Welcome to our CHEATfactor Game Review of Headlander. We review the game and then factor in how the available cheats affect the overall game experience. For better or worse, our reviews will help you decide whether or not to use cheats when playing the game.
Headlander is just my kind of weird. Double Fine’s take on a Metroid-vania style game ditches the seriousness of the genre in favor of disembodies rocket powered heads and farting machines, but there’s some serious thought behind it. Headlander wants to tell you something but it isn’t afraid to be a little silly in the process and thankfully that story is told via mostly fun exploration and puzzle gameplay. Headlander isn’t for everyone but if you’re looking for a fun action game that doesn’t take itself too seriously you could do a lot worse than this retro sci-fi romp.
An advanced AI named Methuselah has enslaved all of the humans on earth and replaced them with robots; creating a dystopian society where everyone believes everything is fantastic and there are no problems. You play as the last cognitive human…well, you play as their disembodied head. Like the name suggests, Headlander takes place in a world where heads have been preserved in containment units and can rocket around the environment thanks to said containment units. It’s a silly concept sure, but it makes up the vast majority of Headlander’s gameplay and it’s used in pretty creative ways. You can hijack nearly any robot body you find in the world, which gives you the ability to open doors and deal damage to enemies. Flying through the air as a mere head allows you to move faster and enter into restricted areas but you can can’t deal any damage so finding the right balance of when to use which form is the key to being successful in Headlander.
Headlander could best be described as a Metroidvania style game, so you’ll have to backtrack a lot. Find a door; go back and find the item or body you need to unlock it, repeat. Enemy bots are color coded and only the right color can open that colored door; in theory that should feel repetitive but during my time with Headlander I rarely felt like I was waisting my time. Thanks to a plethora of different bodies to hijack and the game constantly adding new gameplay mechanics, Headlander felt like it was constantly in motion and constantly showing me something new to try. In a world where games constantly recycle old ideas, Headlander borrows idea sure, but it’s put it’s own spin on things and the result is something truly different.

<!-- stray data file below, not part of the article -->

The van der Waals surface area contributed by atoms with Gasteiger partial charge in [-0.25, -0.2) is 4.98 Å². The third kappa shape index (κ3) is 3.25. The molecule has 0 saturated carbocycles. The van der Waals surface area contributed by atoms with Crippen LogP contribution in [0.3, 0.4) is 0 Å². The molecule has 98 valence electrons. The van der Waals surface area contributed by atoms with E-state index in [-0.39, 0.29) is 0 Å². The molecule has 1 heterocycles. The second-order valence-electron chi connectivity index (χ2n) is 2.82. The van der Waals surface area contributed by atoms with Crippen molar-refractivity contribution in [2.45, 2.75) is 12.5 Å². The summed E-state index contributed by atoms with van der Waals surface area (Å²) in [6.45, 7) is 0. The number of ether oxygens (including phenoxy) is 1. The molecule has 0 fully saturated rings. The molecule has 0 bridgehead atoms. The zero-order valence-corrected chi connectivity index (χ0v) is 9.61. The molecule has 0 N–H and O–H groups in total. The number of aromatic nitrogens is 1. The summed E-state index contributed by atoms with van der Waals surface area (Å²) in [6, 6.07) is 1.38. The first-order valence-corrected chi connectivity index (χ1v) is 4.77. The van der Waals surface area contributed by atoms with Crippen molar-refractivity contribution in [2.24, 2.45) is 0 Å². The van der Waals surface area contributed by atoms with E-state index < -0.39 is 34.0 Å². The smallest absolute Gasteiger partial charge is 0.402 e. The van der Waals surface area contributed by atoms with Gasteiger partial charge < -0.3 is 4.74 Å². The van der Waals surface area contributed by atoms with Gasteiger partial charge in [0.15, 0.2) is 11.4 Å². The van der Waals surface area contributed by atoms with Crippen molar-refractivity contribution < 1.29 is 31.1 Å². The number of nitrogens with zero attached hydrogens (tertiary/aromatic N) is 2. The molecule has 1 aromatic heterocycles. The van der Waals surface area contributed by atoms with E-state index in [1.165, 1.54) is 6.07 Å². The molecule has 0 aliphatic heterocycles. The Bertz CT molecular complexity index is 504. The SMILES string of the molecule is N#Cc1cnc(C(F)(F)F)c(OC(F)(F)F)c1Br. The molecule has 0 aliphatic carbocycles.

What truly surprised me is just how strategic I had to be in Headlander. Double Fine has done a remarkable job slowing down a game that would in most cases be a run and gun and added a slew of strategy elements that change the experience greatly. Take shooting for example, you’ll aim with either the right thumbstick or right mouse button and you’ll have to aim each of your shots to be successful (you can spam the shoot button in close quarters but it’s so much less fun). Lining up a great shot and popping the head off an enemy is insanely fun and it’s even more so when that shot takes out multiple targets. I couldn’t help but feel like the game missed out on opportunities at some points like when they hinted that there were side quests to do and collectibles to find but nothing to actually do. I know paid DLC is something that’s overdone in the gaming industry but I would definitely pay for more Headlander if the studio made it.
Of course, this is a Double Fine game so yeah, it’s silly. Headlander is presented as if it’s a lost cult classic sci-fi movie from the 70s, complete with VHS tracking in the menus. The robots wear bellbottoms and dance in disco clubs, the dust busting robots fart and giggle when they’re done with their jobs. Look deeper though and you’ll see that there’s more to Headlander than the game initially wants you to believe and it’s one of the studio’s smartest games yet. One of my favorite things to do in the game was to go up to random NPCs and talk with them; most of them would be small gags but every now and then you’ll encounter something…more, something that gives context to the whole world. One room a robot was paying money to grind against shag carpet and he exclaimed that it feels just like grass before getting sad and asking if I remembered what grass felt like. Headlander hides a deeper message about reliance on technology and consumerism behind a silly facade.
Headlander feels like nothing you’ve ever played before but it’s core mechanics are familiar enough that you’re going to be able to jump in pretty quickly and understand wha you’re doing. It’s challenging, unique and most importantly a whole lot of fun. This is one of Double Fine’s best games to date and there’s a lot to love about the 70s sci-fi romp…you know, if you can get past the farting dust busters.
Joe started off writing about video games for small fan sites when he realized he should probably do something with his communications degree and didn't want to get into the grind of daily reporting. Joining the team in late 2008, Joe is the featured game reviewer for Cheat Happens, producing up to 10 CHEATfactor Game Reviews per month.
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